How to Teach With LabWrite : The Basics

LabWrite is a resource for students. But in order for students to get the full learning potential from using LabWrite, lab instructors need to provide motivation and guidance for their students. You can achieve the best results for your students by offering four kinds of guidance:

1. Introducing students to LabWrite
2. Assigning the PreLab before labs
3. Reminding students to use other parts of LabWrite as appropriate
4. Grading lab reports


Introducing Students to LabWrite

Providing a formal introduction to LabWrite in the lab class has two benefits. First, it gives students an overview of the web site and shows them how to use it. Second, it sends the message to students that LabWrite is an important part of the class and they are expected to use it.

When to Introduce LabWrite in your Lab:

Deciding when to do the introduction to LabWrite depends on the course curriculum and lab schedule. Most lab instructors introduce LabWrite during the first week of labs. Because activities during that first week are often limited to descriptions of schedules, policies, safety, and other administrative issues, there is some time for an introduction to LabWrite. Some lab instructors wait until just before the first lab report is due, thus having the LabWrite materials fresher in students’ minds as they work on their reports. Regardless of when you choose to introduce LabWrite to your students, the introduction will reinforce your commitment to the site and will encourage higher participation from your students.

How to Introduce LabWrite:

There are several approaches you can take for a formal introduction to LabWrite. You can use a Power Point presentation that leads students through the major parts of the site, including the Tutor. For a full treatment of how to introduce students to LabWrite, including strategies and teaching materials, Click here.

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Assigning the PreLab Before the Labs

In our interviews with students, many have identified the PreLab as the part of LabWrite that contributes most to their learning of science. The PreLab is designed to stimulate learning in two ways:

(1) It encourages students to focus on what they are supposed to be learning by doing the lab—the scientific concept of the lab; and (2) it initiates the process of thinking scientifically about the upcoming lab. An additional value for students is that once students complete a LabWrite PreLab, t hey have essentially written all the components of the Introduction of their lab reports. When writing their Introduction, all they will have to do is revise their answers to the PreLab and put them in paragraph form.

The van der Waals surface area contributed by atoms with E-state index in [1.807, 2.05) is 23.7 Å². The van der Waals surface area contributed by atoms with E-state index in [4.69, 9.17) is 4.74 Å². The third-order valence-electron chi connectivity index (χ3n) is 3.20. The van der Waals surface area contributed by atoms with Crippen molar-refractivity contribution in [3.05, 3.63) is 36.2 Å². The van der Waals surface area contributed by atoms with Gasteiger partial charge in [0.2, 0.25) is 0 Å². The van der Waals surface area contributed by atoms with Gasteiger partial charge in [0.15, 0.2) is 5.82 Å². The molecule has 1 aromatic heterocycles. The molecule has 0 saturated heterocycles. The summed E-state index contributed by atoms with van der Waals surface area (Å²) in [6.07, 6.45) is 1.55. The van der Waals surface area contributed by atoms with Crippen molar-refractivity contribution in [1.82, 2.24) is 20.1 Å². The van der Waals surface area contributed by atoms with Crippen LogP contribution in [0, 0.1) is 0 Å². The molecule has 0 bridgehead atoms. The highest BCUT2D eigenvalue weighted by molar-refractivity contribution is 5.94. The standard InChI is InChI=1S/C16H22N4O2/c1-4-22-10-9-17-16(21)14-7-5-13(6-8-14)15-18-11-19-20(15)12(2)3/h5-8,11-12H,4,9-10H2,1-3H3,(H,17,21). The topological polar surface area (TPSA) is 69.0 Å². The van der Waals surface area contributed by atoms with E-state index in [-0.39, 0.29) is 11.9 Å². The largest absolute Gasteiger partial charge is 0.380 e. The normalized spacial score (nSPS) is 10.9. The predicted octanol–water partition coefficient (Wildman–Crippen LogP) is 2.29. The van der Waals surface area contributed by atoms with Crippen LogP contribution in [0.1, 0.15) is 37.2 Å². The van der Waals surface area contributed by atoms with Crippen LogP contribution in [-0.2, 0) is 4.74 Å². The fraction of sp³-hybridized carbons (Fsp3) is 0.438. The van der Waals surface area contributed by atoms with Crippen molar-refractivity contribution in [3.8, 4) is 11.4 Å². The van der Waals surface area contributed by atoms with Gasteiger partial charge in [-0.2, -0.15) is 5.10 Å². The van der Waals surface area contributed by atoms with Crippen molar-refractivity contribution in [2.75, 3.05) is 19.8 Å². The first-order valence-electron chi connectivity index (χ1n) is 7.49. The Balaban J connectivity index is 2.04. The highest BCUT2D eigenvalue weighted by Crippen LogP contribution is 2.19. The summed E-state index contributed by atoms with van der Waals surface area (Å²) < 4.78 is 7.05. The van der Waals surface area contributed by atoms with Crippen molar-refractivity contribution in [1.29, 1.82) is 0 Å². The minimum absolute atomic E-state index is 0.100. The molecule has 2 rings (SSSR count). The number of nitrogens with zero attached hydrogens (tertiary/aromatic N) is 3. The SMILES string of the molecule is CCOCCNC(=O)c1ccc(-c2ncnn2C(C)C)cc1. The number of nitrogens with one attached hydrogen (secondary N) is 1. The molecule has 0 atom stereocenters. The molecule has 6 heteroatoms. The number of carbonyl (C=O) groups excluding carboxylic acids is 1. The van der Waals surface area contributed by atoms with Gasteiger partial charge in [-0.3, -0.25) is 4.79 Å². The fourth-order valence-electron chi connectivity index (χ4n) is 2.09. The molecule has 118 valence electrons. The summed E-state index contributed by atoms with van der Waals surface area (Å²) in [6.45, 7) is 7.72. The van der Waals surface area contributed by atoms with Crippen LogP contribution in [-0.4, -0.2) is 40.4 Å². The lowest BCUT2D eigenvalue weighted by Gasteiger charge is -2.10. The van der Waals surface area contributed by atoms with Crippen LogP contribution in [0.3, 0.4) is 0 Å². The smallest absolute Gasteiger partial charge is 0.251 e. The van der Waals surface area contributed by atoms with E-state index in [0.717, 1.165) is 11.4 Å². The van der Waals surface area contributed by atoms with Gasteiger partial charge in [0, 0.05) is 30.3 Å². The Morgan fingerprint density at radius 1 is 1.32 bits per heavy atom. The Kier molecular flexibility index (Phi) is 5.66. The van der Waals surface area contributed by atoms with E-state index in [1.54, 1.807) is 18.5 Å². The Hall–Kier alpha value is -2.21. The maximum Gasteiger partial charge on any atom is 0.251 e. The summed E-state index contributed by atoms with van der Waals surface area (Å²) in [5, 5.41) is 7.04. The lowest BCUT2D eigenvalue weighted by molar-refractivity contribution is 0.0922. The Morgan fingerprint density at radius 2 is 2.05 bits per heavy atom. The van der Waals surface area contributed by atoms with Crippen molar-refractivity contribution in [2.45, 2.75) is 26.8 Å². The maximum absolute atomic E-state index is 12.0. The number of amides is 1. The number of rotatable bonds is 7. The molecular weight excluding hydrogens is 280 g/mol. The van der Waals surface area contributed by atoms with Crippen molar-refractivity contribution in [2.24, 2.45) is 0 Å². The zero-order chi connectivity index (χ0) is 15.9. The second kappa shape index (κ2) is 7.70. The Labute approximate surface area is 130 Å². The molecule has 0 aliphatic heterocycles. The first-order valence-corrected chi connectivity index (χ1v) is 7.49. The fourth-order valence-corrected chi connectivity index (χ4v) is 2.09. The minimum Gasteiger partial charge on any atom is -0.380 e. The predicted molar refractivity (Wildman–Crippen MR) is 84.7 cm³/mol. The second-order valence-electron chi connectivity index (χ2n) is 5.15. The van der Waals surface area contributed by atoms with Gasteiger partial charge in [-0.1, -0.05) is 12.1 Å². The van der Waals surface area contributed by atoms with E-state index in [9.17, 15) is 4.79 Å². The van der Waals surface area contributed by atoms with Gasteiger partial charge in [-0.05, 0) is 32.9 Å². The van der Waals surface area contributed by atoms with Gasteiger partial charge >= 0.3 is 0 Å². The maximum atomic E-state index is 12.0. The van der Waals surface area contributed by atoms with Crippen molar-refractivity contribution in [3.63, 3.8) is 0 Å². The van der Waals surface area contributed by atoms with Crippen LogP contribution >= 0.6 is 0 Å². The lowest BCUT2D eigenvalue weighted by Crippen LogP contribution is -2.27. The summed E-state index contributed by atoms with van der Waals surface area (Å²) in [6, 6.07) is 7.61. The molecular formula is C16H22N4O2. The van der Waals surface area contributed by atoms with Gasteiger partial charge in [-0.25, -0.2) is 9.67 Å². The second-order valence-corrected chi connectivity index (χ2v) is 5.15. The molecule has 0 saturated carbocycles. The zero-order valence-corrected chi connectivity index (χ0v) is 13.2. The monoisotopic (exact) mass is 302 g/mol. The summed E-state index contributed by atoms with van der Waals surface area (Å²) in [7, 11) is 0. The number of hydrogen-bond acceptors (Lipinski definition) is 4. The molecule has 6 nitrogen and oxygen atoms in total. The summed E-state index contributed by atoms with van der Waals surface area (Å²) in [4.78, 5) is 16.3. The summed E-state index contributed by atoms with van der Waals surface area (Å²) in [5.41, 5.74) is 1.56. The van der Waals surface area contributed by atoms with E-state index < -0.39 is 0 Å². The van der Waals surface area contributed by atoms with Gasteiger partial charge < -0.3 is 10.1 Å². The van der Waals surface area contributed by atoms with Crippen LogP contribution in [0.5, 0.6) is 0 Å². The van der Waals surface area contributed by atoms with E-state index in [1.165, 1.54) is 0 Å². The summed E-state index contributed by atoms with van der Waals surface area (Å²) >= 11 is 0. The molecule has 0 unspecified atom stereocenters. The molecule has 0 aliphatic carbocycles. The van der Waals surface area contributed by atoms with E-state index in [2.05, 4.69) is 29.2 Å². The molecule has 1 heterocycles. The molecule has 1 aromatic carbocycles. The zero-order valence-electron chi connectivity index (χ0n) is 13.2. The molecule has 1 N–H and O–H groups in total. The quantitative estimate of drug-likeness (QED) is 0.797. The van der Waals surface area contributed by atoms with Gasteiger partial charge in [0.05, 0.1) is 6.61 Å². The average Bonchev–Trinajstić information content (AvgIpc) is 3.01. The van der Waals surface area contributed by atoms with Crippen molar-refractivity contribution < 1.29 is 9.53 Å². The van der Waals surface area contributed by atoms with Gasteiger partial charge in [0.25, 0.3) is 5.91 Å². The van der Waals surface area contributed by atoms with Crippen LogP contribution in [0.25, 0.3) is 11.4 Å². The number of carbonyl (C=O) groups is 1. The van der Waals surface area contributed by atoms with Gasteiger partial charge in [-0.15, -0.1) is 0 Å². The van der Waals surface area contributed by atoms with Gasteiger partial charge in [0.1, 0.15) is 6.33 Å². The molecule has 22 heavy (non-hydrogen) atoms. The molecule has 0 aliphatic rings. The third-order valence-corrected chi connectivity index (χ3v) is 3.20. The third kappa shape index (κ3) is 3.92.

Assigning the PreLab also has benefits for the lab instructor. Asking students to email or otherwise turn in their PreLab responses before the lab allows you to identify problems with students’ understanding of the lab and to address those problems before the lab begins. You may also ask students to bring their PreLabs to the lab class and take a few minutes at the beginning of the class for them to swap their responses, to identify any possible misunderstandings in the responses, and then to discuss those misunderstandings in the class as a whole.

You can click here to find other tips for using the PreLab in your class.

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Reminding Students to Use Parts of LabWrite as Appropriate

Especially early in the term, students may need to be reminded to use parts of LabWrite. This reminder also reinforces your expectation that students will use those parts. It is helpful to remind students:

  • To answer the PreLab questions before the lab and to turn it in according to your assignment
  • To use the InLab as they are working in the lab
  • To find and use LabWrite graphing resources appropriate to the lab
  • To use the PostLab for writing their reports (especially at the end of the first couple of labs before students leave)
  • To use the LabChecklist as a guide for revising their reports before they turn them in
  • To use the hot links on the LabCheck Evaluation Guide to help them understand your evaluations on the grading rubric and to guide them in doing better on the next lab report (when you hand back the graded reports)

Other helpful information is available for teaching with InLab, PostLab, and LabCheck.

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Grading with LabWrite

Perhaps the most effective way of encouraging students to use LabWrite is to grade their lab reports using the LabWrite Evaluation Guide, which is based on criteria for a good lab report taken from the PostLab. Students are motivated by grades. However, the best reason for using the Evaluation Guide is that it provides a way for you to shape and reinforce the scientific reasoning that is reflected in the writing of the lab report.

For help in using the Evaluation Guide, see Grading Lab Reports.

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